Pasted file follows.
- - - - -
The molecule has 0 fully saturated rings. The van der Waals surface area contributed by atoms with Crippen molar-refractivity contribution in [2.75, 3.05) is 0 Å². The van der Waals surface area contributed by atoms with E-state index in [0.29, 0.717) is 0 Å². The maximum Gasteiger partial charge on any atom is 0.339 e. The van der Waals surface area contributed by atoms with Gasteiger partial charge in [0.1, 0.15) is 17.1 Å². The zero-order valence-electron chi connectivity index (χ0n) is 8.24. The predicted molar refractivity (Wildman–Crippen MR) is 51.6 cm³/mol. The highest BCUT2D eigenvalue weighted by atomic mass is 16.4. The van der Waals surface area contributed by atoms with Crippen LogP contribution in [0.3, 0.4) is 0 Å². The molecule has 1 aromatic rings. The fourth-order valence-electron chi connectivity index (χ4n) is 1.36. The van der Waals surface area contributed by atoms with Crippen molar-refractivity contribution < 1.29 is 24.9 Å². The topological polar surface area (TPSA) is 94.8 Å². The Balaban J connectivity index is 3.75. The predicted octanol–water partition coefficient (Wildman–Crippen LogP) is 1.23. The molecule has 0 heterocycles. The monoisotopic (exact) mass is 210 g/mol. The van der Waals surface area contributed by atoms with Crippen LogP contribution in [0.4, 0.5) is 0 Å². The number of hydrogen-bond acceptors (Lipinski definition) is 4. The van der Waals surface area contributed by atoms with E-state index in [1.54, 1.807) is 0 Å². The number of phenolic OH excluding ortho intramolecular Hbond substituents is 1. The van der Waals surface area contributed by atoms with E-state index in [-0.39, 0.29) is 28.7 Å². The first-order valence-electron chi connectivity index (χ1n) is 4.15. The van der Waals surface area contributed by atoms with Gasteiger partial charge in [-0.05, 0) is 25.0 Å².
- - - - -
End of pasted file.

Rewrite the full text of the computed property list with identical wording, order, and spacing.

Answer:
The molecule has 0 fully saturated rings. The van der Waals surface area contributed by atoms with Crippen molar-refractivity contribution in [2.75, 3.05) is 0 Å². The van der Waals surface area contributed by atoms with E-state index in [0.29, 0.717) is 0 Å². The maximum Gasteiger partial charge on any atom is 0.339 e. The van der Waals surface area contributed by atoms with Gasteiger partial charge in [0.1, 0.15) is 17.1 Å². The zero-order valence-electron chi connectivity index (χ0n) is 8.24. The predicted molar refractivity (Wildman–Crippen MR) is 51.6 cm³/mol. The highest BCUT2D eigenvalue weighted by atomic mass is 16.4. The van der Waals surface area contributed by atoms with Crippen LogP contribution in [0.3, 0.4) is 0 Å². The molecule has 1 aromatic rings. The fourth-order valence-electron chi connectivity index (χ4n) is 1.36. The van der Waals surface area contributed by atoms with Crippen molar-refractivity contribution < 1.29 is 24.9 Å². The topological polar surface area (TPSA) is 94.8 Å². The Balaban J connectivity index is 3.75. The predicted octanol–water partition coefficient (Wildman–Crippen LogP) is 1.23. The molecule has 0 heterocycles. The monoisotopic (exact) mass is 210 g/mol. The van der Waals surface area contributed by atoms with Crippen LogP contribution in [0.4, 0.5) is 0 Å². The number of hydrogen-bond acceptors (Lipinski definition) is 4. The van der Waals surface area contributed by atoms with E-state index in [1.54, 1.807) is 0 Å². The number of phenolic OH excluding ortho intramolecular Hbond substituents is 1. The van der Waals surface area contributed by atoms with E-state index in [-0.39, 0.29) is 28.7 Å². The first-order valence-electron chi connectivity index (χ1n) is 4.15. The van der Waals surface area contributed by atoms with Gasteiger partial charge in [-0.05, 0) is 25.0 Å².